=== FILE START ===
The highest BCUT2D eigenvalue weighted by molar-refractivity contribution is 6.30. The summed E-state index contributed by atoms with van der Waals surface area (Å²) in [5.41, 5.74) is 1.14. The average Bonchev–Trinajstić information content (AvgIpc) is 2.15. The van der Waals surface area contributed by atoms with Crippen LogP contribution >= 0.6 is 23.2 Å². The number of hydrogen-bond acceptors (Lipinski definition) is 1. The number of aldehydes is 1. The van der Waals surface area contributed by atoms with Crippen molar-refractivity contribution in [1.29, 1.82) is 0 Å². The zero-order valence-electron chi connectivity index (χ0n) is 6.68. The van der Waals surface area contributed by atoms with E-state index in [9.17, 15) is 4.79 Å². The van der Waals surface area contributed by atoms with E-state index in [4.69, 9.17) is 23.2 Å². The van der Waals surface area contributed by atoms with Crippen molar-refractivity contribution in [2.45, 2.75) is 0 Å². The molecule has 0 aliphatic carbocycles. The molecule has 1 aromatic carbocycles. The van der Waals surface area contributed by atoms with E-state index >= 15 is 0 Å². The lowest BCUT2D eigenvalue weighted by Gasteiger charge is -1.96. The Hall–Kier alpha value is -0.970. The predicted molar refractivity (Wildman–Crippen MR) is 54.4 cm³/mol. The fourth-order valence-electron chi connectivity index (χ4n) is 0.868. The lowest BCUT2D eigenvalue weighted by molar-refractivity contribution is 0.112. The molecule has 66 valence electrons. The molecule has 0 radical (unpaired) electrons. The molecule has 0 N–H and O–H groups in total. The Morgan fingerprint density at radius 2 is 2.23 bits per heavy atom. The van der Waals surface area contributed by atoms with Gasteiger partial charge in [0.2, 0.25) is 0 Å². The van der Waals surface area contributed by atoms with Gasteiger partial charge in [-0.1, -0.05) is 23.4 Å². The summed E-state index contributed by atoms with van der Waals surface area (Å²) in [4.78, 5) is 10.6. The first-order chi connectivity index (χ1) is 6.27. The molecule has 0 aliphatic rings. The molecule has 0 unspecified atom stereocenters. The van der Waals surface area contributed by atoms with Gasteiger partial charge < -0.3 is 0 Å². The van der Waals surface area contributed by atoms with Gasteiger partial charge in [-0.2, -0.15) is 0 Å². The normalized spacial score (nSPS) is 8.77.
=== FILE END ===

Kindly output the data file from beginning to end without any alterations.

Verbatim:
The highest BCUT2D eigenvalue weighted by molar-refractivity contribution is 6.30. The summed E-state index contributed by atoms with van der Waals surface area (Å²) in [5.41, 5.74) is 1.14. The average Bonchev–Trinajstić information content (AvgIpc) is 2.15. The van der Waals surface area contributed by atoms with Crippen LogP contribution >= 0.6 is 23.2 Å². The number of hydrogen-bond acceptors (Lipinski definition) is 1. The number of aldehydes is 1. The van der Waals surface area contributed by atoms with Crippen molar-refractivity contribution in [1.29, 1.82) is 0 Å². The zero-order valence-electron chi connectivity index (χ0n) is 6.68. The van der Waals surface area contributed by atoms with E-state index in [9.17, 15) is 4.79 Å². The van der Waals surface area contributed by atoms with E-state index in [4.69, 9.17) is 23.2 Å². The van der Waals surface area contributed by atoms with Crippen molar-refractivity contribution in [2.45, 2.75) is 0 Å². The molecule has 0 aliphatic carbocycles. The molecule has 1 aromatic carbocycles. The van der Waals surface area contributed by atoms with E-state index >= 15 is 0 Å². The lowest BCUT2D eigenvalue weighted by Gasteiger charge is -1.96. The Hall–Kier alpha value is -0.970. The predicted molar refractivity (Wildman–Crippen MR) is 54.4 cm³/mol. The fourth-order valence-electron chi connectivity index (χ4n) is 0.868. The lowest BCUT2D eigenvalue weighted by molar-refractivity contribution is 0.112. The molecule has 66 valence electrons. The molecule has 0 radical (unpaired) electrons. The molecule has 0 N–H and O–H groups in total. The Morgan fingerprint density at radius 2 is 2.23 bits per heavy atom. The van der Waals surface area contributed by atoms with Gasteiger partial charge in [0.2, 0.25) is 0 Å². The van der Waals surface area contributed by atoms with Gasteiger partial charge in [-0.1, -0.05) is 23.4 Å². The summed E-state index contributed by atoms with van der Waals surface area (Å²) in [4.78, 5) is 10.6. The first-order chi connectivity index (χ1) is 6.27. The molecule has 0 aliphatic rings. The molecule has 0 unspecified atom stereocenters. The van der Waals surface area contributed by atoms with Gasteiger partial charge < -0.3 is 0 Å². The van der Waals surface area contributed by atoms with Gasteiger partial charge in [-0.2, -0.15) is 0 Å². The normalized spacial score (nSPS) is 8.77.